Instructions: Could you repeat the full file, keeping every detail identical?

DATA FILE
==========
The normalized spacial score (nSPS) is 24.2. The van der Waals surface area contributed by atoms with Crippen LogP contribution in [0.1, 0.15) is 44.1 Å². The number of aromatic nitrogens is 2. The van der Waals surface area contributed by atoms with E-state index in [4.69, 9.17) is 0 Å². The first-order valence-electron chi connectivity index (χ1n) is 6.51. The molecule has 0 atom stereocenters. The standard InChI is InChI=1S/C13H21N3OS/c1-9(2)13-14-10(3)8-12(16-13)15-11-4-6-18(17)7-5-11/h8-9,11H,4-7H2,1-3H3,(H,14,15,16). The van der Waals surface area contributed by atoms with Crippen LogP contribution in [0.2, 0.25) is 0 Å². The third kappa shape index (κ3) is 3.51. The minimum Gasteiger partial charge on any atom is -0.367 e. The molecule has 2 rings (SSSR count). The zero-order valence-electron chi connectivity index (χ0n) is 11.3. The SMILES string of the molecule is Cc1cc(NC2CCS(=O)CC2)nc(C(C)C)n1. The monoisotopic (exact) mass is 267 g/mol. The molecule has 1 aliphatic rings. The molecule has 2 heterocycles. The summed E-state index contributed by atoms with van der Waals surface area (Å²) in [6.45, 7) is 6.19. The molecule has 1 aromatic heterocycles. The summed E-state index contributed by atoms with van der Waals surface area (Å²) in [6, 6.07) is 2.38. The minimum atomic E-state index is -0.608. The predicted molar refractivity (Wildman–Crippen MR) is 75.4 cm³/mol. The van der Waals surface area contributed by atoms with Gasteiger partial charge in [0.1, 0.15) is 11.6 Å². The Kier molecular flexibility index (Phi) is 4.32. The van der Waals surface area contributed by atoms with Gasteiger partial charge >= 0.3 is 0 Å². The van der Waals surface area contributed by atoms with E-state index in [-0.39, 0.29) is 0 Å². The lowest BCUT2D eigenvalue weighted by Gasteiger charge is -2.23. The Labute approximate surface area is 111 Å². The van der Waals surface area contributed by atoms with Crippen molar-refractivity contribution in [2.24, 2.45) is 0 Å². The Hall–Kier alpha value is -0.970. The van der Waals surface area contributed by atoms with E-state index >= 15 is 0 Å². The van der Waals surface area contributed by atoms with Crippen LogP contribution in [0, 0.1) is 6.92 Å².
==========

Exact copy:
The normalized spacial score (nSPS) is 24.2. The van der Waals surface area contributed by atoms with Crippen LogP contribution in [0.1, 0.15) is 44.1 Å². The number of aromatic nitrogens is 2. The van der Waals surface area contributed by atoms with E-state index in [4.69, 9.17) is 0 Å². The first-order valence-electron chi connectivity index (χ1n) is 6.51. The molecule has 0 atom stereocenters. The standard InChI is InChI=1S/C13H21N3OS/c1-9(2)13-14-10(3)8-12(16-13)15-11-4-6-18(17)7-5-11/h8-9,11H,4-7H2,1-3H3,(H,14,15,16). The van der Waals surface area contributed by atoms with Crippen LogP contribution in [0.2, 0.25) is 0 Å². The third kappa shape index (κ3) is 3.51. The minimum Gasteiger partial charge on any atom is -0.367 e. The molecule has 2 rings (SSSR count). The zero-order valence-electron chi connectivity index (χ0n) is 11.3. The SMILES string of the molecule is Cc1cc(NC2CCS(=O)CC2)nc(C(C)C)n1. The monoisotopic (exact) mass is 267 g/mol. The molecule has 1 aliphatic rings. The molecule has 2 heterocycles. The summed E-state index contributed by atoms with van der Waals surface area (Å²) in [6.45, 7) is 6.19. The molecule has 1 aromatic heterocycles. The summed E-state index contributed by atoms with van der Waals surface area (Å²) in [6, 6.07) is 2.38. The minimum atomic E-state index is -0.608. The predicted molar refractivity (Wildman–Crippen MR) is 75.4 cm³/mol. The van der Waals surface area contributed by atoms with Gasteiger partial charge in [0.1, 0.15) is 11.6 Å². The Kier molecular flexibility index (Phi) is 4.32. The van der Waals surface area contributed by atoms with Gasteiger partial charge >= 0.3 is 0 Å². The van der Waals surface area contributed by atoms with E-state index in [-0.39, 0.29) is 0 Å². The lowest BCUT2D eigenvalue weighted by Gasteiger charge is -2.23. The Labute approximate surface area is 111 Å². The van der Waals surface area contributed by atoms with Crippen molar-refractivity contribution in [2.24, 2.45) is 0 Å². The Hall–Kier alpha value is -0.970. The van der Waals surface area contributed by atoms with E-state index >= 15 is 0 Å². The van der Waals surface area contributed by atoms with Crippen LogP contribution in [0, 0.1) is 6.92 Å².